Monday, August 2, 2010

Black Quinoa With Lime and Rice Vinegar

Honestly, I'm having a moment of unrepentant joy because I just read Daniel Day Lewis is going to play Professor Moriarty in Sherlock Holmes 2. EVERYONE knows Sherlock Holmes is so awesome that it could melt your eyes. He's like the first superhero ever because he has a super MIND. Science is hot. So importantly:

Now, back to this recipe. Honestly, this recipe is kind of so boring you might want to kill yourself before you even finish making it. Like, suicides might occur because of this recipe. Thus, I feel the extra need (on top of the usual need) to make funny comments and put up stupid, disconnected pictures. It's what I call a defense strategy. Basically you're taking your life in your hands if you choose to make this. It's what I call, throwing shit together when you're bored/lazy/otherwise inadequate.

Black Quinoa with Lime and Rice Vinegar 
1 cup black (or regular) quinoa
1 1/2 cup water
canola oil
2 tbsp lime juice
1 tsp cayenne pepper
1 tsp paprika
1/2 tsp salt
3/4 whole onion
1 red bell pepper
3 tsp rice vinegar

-Okay, so I got black quinoa at this health food store near where I live. It's apparently the "wild" version of regular quinoa. Wild is a pretty good adjective, so I decided to spring the 7.76$ to buy it. Who the fuck charges seventy-SIX cents for anything, I don't know. That's not my area of expertise. (Nothing is).

Despite my whining, it's actually really good- it remains crunchy after it's cooked and has a less nuttier flavor than regular quinoa. If you can find it and you're gullible like me, buy it.

-First, put 1 cup of quinoa with 1 1/2 cups water in a pan. Handle that? Okay now turn on the stove and let it come to boil, bringing down the temp to a simmer until all the water evaporates. Cook it like rice, homie.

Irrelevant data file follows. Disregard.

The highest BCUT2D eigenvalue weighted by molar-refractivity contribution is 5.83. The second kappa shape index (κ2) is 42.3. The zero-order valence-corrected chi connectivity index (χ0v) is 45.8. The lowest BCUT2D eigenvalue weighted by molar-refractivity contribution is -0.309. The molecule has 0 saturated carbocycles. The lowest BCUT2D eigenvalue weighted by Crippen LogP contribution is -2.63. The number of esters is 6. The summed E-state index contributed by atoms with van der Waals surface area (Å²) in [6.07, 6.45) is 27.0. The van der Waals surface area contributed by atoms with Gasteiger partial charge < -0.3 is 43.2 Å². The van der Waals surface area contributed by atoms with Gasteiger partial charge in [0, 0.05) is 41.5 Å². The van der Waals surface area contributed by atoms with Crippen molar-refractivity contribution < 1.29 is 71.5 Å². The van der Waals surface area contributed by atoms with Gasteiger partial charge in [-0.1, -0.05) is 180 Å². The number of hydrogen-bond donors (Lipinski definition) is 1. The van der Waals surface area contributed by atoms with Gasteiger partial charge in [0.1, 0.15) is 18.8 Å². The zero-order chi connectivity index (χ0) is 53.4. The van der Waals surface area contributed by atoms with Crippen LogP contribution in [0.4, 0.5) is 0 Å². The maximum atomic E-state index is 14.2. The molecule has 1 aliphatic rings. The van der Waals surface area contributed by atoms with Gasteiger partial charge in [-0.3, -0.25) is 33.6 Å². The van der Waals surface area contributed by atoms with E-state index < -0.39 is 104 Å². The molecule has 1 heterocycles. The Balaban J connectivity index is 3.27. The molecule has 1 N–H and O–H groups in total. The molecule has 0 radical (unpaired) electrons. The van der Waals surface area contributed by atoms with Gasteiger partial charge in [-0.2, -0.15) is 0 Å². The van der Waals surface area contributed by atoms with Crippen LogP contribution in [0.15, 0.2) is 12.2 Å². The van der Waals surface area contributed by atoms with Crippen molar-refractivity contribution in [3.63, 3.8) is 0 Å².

-Next, pour some canola oil into a frying pan and throw in the cut up red bell pepper. Let that sit for a while before tossing in the onion because peppers cook slower. I use canola when I fry because it's supposed to not transform chemically/magically/religiously when it's cooked, creating a toxin called HNE (fun, look it up) and kill you.

It's something that happens with lipid peroxidation, which is just a nerd way of saying heating oils. Polyunsaturated fatty acids contain lots of double bonds- they have reactive hydrogen atoms. WHICH MEANS blah blah blah sciencey shit, basically: sesame, canola, coconut oils are all pretty good to be heated at high temperatures. However, I am an idiot, even I really don't believe myself. Why should you, if you think about it.

-I threw some extra paprika on the heating pepper and onions to infuse flavor.

-Next, take the quinoa off the heat (it'll prob take about 10-15 mins to cook), and pour the veggies over it. Add the salt, lime, cayenne, rice vinegar, and paprika. I put a shitload of extra lime on mine because I like the flavor a lot. Ease up on the cayenne if you don't like spicy food, or cut it out altogether.

-Dude, you're all done! Quinoa's awesome because it's the grain with the most protein, so it mf fills you up. Eat, mofo.

1 comment:

  1. lol, I was complaining already about all the money I spent on scone ingredients and then I saw this. $7.76?? I think it is a fair bet I will be making this with domesticated quinoa. And rice vinegar? Brian warned me about girls with twenty bottles of vinegar in their cupboards. So maybe I'll be using the cider vinegar from the scones for this recipe too. We'll see.

    I have to go back to the grocery store because in a classic case of recipe fail, I neglected to bring a list of scone ingredients with me last night. Grr...

    I'll go back today and get the quinoa and strawberry extract and limes. Yes, the extract is for the scones. I pay attention.

    Cheers! Keep on cooking.